The show’s creator, Brendan O’Carroll, 62, who plays a foul-mouthed matriarch, is not involved in the scheme detailed in the papers, but members of his family are.
They include his daughter, Fiona, who plays Maria Brown in the show, and her husband Martin Delany, who plays Fr Trevor Brown, along with Paddy Houlihan, who plays Dermot Brown.
They made use of a scheme that used trusts based in Mauritius and a series of loans and consultancy payments to reduce the tax they paid in the UK and Ireland.
The papers reveal that the three individuals transferred money to companies in Mauritius that they effectively owned. Their money came from fees issued by the production company behind the hit comedy show.
Brendan O’Carroll told the BBC that neither he nor his companies have been involved in tax-avoidance schemes, and that the actors’ wages were paid into a UK company bank account.
The actors named in the Paradise documents used a complicated web of offshore companies and trusts to avoid paying tax on their earnings. Money for their work was paid from O’Carroll’s production company into a UK company account that transferred the money to a trust in Mauritius, which itself took 12.5%.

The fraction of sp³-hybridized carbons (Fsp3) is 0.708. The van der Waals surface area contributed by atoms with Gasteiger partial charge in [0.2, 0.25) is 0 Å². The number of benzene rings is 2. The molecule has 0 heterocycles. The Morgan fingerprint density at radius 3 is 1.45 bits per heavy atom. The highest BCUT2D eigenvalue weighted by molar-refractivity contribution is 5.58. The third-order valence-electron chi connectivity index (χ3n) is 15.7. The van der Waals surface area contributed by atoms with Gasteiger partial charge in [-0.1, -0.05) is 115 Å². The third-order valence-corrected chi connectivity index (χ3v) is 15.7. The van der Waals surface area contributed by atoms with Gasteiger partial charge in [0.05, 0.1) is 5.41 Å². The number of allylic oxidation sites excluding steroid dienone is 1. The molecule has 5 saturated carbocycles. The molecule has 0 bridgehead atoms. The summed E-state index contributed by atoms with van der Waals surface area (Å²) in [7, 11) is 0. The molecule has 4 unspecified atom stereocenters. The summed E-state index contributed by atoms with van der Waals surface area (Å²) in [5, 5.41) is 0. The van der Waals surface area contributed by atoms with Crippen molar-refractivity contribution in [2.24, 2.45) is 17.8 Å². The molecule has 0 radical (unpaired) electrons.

The evidence comes from offshore law firm Appleby, and details the exact figures that were funnelled through the scheme.
Houlihan and the Delanys have not commented on the revelations. BBC Panorama’s Richard Bilton confronted Fiona Delany, but she refused to give any response to the revelations.
The documents show that in the 2014-15 financial year, Martin Delany’s offshore company received £448,095 and Fiona Delany’s received £448,168. Documentation for the following financial year shows Paddy Houlihan’s company had assets of £696,349, Fiona Delany’s had £715,122, and her husband’s £725,030.
Houlihan and Delany were put in touch with advisers behind the scheme by accountant Roy Lyness, who was also behind a Jersey-based tax avoidance used by British comedian Jimmy Carr in 2012.
Among other high profile names identified in the papers is Formula 1 champion Lewis Hamilton who avoided tax on his £16.5m luxury jet. The Paradise Papers show a £3.3m Vat refund was given after the Bombardier Challenger 605 was imported into the Isle of Man in 2013.
It appears a leasing deal set up by advisers was artificial and did not comply with an EU and UK ban on refunds for private use — although he may have been entitled to one for business.